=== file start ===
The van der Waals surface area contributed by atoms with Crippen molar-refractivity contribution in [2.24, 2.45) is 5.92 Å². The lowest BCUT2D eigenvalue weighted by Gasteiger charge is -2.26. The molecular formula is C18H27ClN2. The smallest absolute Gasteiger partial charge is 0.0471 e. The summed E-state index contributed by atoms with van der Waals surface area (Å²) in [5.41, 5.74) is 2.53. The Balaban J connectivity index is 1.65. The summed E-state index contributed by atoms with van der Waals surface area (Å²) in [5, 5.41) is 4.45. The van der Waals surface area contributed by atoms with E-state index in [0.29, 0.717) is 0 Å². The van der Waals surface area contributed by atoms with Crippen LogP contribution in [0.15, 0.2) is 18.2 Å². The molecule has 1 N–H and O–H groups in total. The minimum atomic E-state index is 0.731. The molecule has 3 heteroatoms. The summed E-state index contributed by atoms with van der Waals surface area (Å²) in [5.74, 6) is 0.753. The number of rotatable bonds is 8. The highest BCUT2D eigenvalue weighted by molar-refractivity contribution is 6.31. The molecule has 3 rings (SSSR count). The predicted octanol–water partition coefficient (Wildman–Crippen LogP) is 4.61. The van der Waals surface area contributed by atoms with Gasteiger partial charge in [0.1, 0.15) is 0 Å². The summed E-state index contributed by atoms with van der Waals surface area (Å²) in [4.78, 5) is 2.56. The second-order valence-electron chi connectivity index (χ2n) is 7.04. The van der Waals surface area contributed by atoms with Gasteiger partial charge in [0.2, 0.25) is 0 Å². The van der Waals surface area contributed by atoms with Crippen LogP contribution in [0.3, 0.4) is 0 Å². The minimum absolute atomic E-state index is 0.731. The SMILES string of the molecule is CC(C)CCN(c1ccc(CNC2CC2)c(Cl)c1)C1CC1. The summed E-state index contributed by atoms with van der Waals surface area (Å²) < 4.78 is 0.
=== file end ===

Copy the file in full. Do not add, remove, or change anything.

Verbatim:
The van der Waals surface area contributed by atoms with Crippen molar-refractivity contribution in [2.24, 2.45) is 5.92 Å². The lowest BCUT2D eigenvalue weighted by Gasteiger charge is -2.26. The molecular formula is C18H27ClN2. The smallest absolute Gasteiger partial charge is 0.0471 e. The summed E-state index contributed by atoms with van der Waals surface area (Å²) in [5.41, 5.74) is 2.53. The Balaban J connectivity index is 1.65. The summed E-state index contributed by atoms with van der Waals surface area (Å²) in [5, 5.41) is 4.45. The van der Waals surface area contributed by atoms with E-state index in [0.29, 0.717) is 0 Å². The van der Waals surface area contributed by atoms with Crippen LogP contribution in [0.15, 0.2) is 18.2 Å². The molecule has 1 N–H and O–H groups in total. The minimum atomic E-state index is 0.731. The molecule has 3 heteroatoms. The summed E-state index contributed by atoms with van der Waals surface area (Å²) in [5.74, 6) is 0.753. The number of rotatable bonds is 8. The highest BCUT2D eigenvalue weighted by molar-refractivity contribution is 6.31. The molecule has 3 rings (SSSR count). The predicted octanol–water partition coefficient (Wildman–Crippen LogP) is 4.61. The van der Waals surface area contributed by atoms with Gasteiger partial charge in [0.1, 0.15) is 0 Å². The summed E-state index contributed by atoms with van der Waals surface area (Å²) in [4.78, 5) is 2.56. The second-order valence-electron chi connectivity index (χ2n) is 7.04. The van der Waals surface area contributed by atoms with Gasteiger partial charge in [0.2, 0.25) is 0 Å². The van der Waals surface area contributed by atoms with Crippen LogP contribution in [0.3, 0.4) is 0 Å². The minimum absolute atomic E-state index is 0.731. The SMILES string of the molecule is CC(C)CCN(c1ccc(CNC2CC2)c(Cl)c1)C1CC1. The summed E-state index contributed by atoms with van der Waals surface area (Å²) < 4.78 is 0.